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As you know:

Almost all languages have the lexical categories noun and verb, but beyond these there are significant variations in different languages.

We want tag POS of some text of a lot of different languages, but I need a tag set that be consistent among different languages, e.i. if a POS exist in some language I need tag it with same tag string. Is there any tagging set that contains tag for at least for multiple languages?

I need a structure like following:

TAG         A            OM 
        (adverb)    (object mark)  
Arabic      +            -
Persian     +            +
English     +            -

Update: The article that is mentioned in Bjerva's answer is actually a "universal tag set for common tag set", I need a tag set that is not less informative and remain all POS imaginable among languages, but use same tag for POS that are common in a subset of languages. As illustrated in above table

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This article suggests a tag set consisting of 12 universal tags. The tag set can be downloaded from here.

Extract from the site:

Currently, mappings for 25 treebanks covering the following 22 languages are available:

Arabic, Basque, Bulgarian, Catalan, Chinese, Czech, Danish, Dutch, English, French, German, Greek, Hungarian, Italian, Japanese, Korean, Portuguese, Russian, Slovene, Spanish, Swedish, Turkish.

Hope this helps!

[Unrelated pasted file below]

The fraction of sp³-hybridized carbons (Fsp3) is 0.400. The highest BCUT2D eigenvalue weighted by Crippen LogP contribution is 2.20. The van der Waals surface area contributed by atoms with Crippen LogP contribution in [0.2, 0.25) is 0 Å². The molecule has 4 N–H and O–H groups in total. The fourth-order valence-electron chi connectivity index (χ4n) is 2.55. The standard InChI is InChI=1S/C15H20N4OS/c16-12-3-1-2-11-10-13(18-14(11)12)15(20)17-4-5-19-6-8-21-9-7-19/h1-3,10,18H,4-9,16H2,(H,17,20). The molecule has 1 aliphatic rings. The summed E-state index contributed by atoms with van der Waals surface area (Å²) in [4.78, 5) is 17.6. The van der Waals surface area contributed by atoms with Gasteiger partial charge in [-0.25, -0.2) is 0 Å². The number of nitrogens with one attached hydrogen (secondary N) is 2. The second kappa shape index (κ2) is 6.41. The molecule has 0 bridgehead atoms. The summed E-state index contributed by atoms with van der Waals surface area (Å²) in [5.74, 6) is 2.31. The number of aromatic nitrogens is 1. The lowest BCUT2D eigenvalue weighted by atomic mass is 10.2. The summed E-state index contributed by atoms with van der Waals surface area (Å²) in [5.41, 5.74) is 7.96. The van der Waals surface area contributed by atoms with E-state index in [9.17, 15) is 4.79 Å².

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From the paper: "... the following twelve POS tags: NOUN (nouns), VERB (verbs), ADJ (adjectives), ADV (adverbs), PRON (pronouns), DET (determiners and articles), ADP (prepositions and postpositions), NUM (numerals), CONJ (conjunctions), PRT (particles), ‘.’ (punctuation marks) and X (a catch-all for other categories such as abbreviations or foreign words)." – jlawler Nov 14 '12 at 16:36

I'm sorry but this cannot work without significantly stretching the boundaries of "categories" and making the task in a way arbitrary.

While it's true that nouns and verbs seem to be distinguished (though not everywhere by the same means) in many (but not all) languages (and some languages do have this distinction, but it's much weaker than in, say, Latin), everything beyond that is highly dependent on the specific language.

In particular the suggestion that "determiners" are in any way universal is just incredibly short-sighted.

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